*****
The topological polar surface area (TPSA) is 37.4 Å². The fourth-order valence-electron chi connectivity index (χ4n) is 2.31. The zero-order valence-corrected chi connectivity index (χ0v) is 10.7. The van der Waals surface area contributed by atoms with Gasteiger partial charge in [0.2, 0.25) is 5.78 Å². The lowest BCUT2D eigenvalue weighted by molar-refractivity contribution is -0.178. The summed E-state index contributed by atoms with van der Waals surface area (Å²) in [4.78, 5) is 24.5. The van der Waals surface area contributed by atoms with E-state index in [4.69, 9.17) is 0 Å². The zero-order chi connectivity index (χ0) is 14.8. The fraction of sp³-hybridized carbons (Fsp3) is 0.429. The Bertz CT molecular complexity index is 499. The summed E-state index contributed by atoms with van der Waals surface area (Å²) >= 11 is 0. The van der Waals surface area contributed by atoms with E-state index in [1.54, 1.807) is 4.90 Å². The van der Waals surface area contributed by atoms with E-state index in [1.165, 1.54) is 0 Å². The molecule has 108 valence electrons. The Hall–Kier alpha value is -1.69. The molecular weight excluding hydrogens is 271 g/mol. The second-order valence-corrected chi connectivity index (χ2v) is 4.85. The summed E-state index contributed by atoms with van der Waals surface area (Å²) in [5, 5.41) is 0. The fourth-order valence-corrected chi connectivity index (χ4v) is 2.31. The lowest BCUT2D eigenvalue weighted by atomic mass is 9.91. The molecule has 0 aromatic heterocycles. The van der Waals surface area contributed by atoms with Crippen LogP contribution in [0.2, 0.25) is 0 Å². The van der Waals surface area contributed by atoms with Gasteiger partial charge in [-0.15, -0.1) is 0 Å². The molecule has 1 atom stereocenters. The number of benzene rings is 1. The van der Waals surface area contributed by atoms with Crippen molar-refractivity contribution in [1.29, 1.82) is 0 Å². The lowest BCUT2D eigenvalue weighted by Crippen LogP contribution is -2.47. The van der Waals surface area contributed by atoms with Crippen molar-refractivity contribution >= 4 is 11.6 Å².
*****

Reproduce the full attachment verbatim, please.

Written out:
The topological polar surface area (TPSA) is 37.4 Å². The fourth-order valence-electron chi connectivity index (χ4n) is 2.31. The zero-order valence-corrected chi connectivity index (χ0v) is 10.7. The van der Waals surface area contributed by atoms with Gasteiger partial charge in [0.2, 0.25) is 5.78 Å². The lowest BCUT2D eigenvalue weighted by molar-refractivity contribution is -0.178. The summed E-state index contributed by atoms with van der Waals surface area (Å²) in [4.78, 5) is 24.5. The van der Waals surface area contributed by atoms with E-state index in [4.69, 9.17) is 0 Å². The zero-order chi connectivity index (χ0) is 14.8. The fraction of sp³-hybridized carbons (Fsp3) is 0.429. The Bertz CT molecular complexity index is 499. The summed E-state index contributed by atoms with van der Waals surface area (Å²) >= 11 is 0. The van der Waals surface area contributed by atoms with E-state index in [1.54, 1.807) is 4.90 Å². The van der Waals surface area contributed by atoms with E-state index in [1.165, 1.54) is 0 Å². The molecule has 108 valence electrons. The Hall–Kier alpha value is -1.69. The molecular weight excluding hydrogens is 271 g/mol. The second-order valence-corrected chi connectivity index (χ2v) is 4.85. The summed E-state index contributed by atoms with van der Waals surface area (Å²) in [5, 5.41) is 0. The fourth-order valence-corrected chi connectivity index (χ4v) is 2.31. The lowest BCUT2D eigenvalue weighted by atomic mass is 9.91. The molecule has 0 aromatic heterocycles. The van der Waals surface area contributed by atoms with Crippen LogP contribution in [0.2, 0.25) is 0 Å². The van der Waals surface area contributed by atoms with Gasteiger partial charge in [-0.15, -0.1) is 0 Å². The molecule has 1 atom stereocenters. The number of benzene rings is 1. The van der Waals surface area contributed by atoms with Crippen molar-refractivity contribution in [1.29, 1.82) is 0 Å². The lowest BCUT2D eigenvalue weighted by Crippen LogP contribution is -2.47. The van der Waals surface area contributed by atoms with Crippen molar-refractivity contribution >= 4 is 11.6 Å².